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(Redirected from Matteuccia struthiopteris)


Matteuccia is a genus of ferns with one species, Matteuccia struthiopteris (common names ostrich fern,<ref name=BSBI07>Template:Cite web</ref> fiddlehead fern or shuttlecock fern). The species epithet struthiopteris comes from Ancient Greek words, Template:Lang (Template:Grc-tr) "ostrich" and Template:Lang (Template:Grc-tr) "fern".


It is a crown-forming, colony-forming plant, occurring in temperate regions of the Northern Hemisphere in central and northern Europe,<ref>Altervista Flora Italiana, Felce penna di struzzo, Matteuccia struthiopteris (L.) Tod.</ref> northern Asia,<ref>Template:EFloras</ref> and northern North America.<ref>Template:BONAP</ref> It grows from a completely vertical crown, favoring riverbanks and sandbars, but sends out lateral stolons to form new crowns. It thus can form dense colonies resistant to destruction by floodwaters.


The fronds are dimorphic, with the deciduous green sterile fronds being almost vertical, Template:Convert tall and Template:Convert broad, long-tapering to the base but short-tapering to the tip, so that they resemble ostrich plumes, hence the name. The fertile fronds are shorter, Template:Convert long, brown when ripe, with highly modified and constricted leaf tissue curled over the sporangia; they develop in autumn, persist erect over the winter and release the spores in early spring.

Cultivation and uses

Spore-bearing fertile fronds in early spring

The ostrich fern is a popular ornamental plant in gardens. It has gained the Royal Horticultural Society's Award of Garden Merit.<ref>Template:Cite web</ref><ref>Template:Cite web</ref> While choosing a place of planting it should be taken into account that this fern is very expansive and its leaves often lose their beauty throughout the summer, especially if not protected from wind and hail. The tightly wound immature fronds, called fiddleheads, are also used as a cooked vegetable,<ref name=umaine>http://umaine.edu/publications/4198e/</ref> and are considered a delicacy mainly in rural areas of northeastern North America. It is considered inadvisable to eat uncooked fiddleheads.<ref name=umaine/>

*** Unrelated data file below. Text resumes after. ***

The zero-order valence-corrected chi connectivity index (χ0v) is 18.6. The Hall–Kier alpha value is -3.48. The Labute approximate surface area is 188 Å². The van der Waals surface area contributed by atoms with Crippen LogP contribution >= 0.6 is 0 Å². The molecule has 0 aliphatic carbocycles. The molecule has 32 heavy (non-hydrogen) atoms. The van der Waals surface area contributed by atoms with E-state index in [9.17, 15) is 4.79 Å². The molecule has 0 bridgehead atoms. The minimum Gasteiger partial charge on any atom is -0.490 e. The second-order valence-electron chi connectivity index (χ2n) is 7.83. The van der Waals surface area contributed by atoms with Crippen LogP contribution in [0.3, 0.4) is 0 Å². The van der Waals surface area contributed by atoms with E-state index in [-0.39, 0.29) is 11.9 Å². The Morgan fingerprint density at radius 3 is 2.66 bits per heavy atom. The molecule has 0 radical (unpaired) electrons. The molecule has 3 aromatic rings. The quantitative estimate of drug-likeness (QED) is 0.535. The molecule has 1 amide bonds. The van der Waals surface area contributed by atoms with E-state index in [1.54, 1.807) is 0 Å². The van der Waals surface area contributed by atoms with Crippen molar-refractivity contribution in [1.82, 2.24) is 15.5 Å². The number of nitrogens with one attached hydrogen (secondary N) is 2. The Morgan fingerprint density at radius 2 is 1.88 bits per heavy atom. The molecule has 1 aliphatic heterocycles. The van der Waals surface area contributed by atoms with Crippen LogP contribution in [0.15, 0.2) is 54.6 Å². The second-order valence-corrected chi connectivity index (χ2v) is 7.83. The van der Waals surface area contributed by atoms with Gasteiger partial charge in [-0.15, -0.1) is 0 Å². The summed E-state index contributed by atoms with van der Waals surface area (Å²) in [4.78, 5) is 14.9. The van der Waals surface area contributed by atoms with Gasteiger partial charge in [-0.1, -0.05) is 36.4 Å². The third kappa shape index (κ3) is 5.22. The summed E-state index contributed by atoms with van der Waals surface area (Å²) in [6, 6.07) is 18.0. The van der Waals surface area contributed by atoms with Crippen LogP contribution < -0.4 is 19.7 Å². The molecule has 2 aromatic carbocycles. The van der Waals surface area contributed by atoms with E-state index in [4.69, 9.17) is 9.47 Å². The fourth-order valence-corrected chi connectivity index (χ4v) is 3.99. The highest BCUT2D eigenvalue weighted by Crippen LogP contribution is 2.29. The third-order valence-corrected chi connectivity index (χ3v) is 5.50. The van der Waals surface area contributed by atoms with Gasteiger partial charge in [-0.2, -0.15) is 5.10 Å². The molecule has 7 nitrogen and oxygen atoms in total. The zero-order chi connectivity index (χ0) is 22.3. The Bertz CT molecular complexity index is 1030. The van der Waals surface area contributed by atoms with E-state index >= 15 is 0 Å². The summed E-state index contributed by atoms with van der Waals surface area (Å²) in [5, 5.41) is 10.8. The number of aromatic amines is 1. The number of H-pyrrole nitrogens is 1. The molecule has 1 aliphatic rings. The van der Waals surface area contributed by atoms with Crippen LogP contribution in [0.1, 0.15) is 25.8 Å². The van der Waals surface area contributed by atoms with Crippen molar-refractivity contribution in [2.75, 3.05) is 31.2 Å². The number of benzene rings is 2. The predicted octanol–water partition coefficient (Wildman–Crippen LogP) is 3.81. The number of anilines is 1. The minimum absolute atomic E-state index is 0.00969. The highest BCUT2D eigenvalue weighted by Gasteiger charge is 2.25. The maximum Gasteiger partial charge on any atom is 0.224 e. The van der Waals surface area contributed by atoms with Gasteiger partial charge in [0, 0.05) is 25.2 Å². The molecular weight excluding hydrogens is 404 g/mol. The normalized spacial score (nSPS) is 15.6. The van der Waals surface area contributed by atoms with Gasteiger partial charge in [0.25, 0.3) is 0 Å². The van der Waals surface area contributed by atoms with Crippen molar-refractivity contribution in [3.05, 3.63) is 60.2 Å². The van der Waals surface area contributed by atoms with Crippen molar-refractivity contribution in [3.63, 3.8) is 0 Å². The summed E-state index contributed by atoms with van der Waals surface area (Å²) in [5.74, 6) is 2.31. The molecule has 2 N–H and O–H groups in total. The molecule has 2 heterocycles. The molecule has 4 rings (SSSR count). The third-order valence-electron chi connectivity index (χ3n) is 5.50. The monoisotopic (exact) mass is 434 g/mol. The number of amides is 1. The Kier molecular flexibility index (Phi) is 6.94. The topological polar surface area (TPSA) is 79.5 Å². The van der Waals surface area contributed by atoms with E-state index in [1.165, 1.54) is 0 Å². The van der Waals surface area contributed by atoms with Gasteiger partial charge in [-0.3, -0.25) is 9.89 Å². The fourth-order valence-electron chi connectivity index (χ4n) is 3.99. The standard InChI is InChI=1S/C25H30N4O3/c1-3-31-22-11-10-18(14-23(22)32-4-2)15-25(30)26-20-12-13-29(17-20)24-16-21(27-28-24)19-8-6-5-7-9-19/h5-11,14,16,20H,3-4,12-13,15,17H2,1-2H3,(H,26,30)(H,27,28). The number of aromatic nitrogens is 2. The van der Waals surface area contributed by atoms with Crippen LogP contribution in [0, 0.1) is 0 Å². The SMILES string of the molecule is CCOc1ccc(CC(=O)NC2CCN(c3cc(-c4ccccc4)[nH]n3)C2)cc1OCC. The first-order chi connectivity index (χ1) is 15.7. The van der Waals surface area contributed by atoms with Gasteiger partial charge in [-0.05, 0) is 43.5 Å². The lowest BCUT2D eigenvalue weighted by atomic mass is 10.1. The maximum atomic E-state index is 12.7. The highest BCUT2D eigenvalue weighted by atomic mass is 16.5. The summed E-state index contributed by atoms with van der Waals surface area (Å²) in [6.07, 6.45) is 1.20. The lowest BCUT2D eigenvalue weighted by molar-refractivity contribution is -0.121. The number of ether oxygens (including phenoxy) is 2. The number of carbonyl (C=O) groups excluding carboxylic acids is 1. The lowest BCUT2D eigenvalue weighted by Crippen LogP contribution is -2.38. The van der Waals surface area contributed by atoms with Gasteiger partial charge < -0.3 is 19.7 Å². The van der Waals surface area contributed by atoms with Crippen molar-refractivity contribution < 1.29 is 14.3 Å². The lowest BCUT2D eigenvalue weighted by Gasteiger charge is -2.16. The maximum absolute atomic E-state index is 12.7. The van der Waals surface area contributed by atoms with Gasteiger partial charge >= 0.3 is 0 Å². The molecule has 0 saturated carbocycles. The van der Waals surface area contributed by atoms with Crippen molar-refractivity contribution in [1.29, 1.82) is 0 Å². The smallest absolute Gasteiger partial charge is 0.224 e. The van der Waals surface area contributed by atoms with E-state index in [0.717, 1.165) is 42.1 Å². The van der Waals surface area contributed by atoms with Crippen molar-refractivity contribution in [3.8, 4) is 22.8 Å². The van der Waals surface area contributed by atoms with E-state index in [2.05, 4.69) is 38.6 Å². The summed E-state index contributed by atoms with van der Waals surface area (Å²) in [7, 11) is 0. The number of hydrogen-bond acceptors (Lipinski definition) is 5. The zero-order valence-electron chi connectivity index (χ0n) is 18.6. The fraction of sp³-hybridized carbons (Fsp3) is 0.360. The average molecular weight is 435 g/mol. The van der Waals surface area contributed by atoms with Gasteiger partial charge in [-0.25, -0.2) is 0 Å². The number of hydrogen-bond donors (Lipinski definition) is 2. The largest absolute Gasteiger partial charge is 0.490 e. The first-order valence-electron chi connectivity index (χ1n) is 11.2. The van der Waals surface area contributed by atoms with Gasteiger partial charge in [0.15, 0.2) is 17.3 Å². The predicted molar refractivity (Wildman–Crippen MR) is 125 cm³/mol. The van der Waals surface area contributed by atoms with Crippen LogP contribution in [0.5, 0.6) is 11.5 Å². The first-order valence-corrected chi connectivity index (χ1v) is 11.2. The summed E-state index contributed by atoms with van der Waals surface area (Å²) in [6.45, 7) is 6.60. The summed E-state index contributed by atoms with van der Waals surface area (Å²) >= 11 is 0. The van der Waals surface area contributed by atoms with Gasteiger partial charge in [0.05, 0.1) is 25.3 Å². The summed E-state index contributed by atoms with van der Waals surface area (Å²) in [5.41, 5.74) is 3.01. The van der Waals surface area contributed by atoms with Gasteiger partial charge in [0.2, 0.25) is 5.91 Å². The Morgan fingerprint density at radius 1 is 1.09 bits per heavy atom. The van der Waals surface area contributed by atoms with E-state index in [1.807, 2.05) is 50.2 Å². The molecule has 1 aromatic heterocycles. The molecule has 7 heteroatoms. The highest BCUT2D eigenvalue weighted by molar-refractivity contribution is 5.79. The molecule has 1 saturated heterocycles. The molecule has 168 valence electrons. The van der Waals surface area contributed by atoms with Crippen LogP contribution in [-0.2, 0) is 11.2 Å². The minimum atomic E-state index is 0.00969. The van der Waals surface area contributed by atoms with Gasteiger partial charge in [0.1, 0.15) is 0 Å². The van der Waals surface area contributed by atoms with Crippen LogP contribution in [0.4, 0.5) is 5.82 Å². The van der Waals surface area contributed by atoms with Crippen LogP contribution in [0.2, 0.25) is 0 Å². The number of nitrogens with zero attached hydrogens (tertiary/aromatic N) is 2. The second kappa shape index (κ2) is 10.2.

The sprouts are also picked all over Japan, ("kogomi" in Japanese)<ref>Template:Cite news</ref> where they are a delicacy.

Matteuccia species are used as food plants by the larvae of some Lepidoptera species including Sthenopis auratus.


Matteuccia struthiopteris is the only species in the genus Matteuccia. Some sources include two Asian species, M. orientalis and M. intermedia, but molecular data shows that M. struthiopteris is more closely related to Onocleopsis and Onoclea (sensitive fern) than it is to M. orientalis and M. intermedia, and so the latter should be moved to a genus Pentarhizidium which contains those two species. <ref>Template:Cite journal</ref> Formerly classified as a member of the Dryopteridaceae, Matteuccia has been reassigned to the new much smaller family Onocleaceae.



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  • Hyde, H. A., Wade, A. E., & Harrison, S. G. (1978). Welsh Ferns. National Museum of Wales.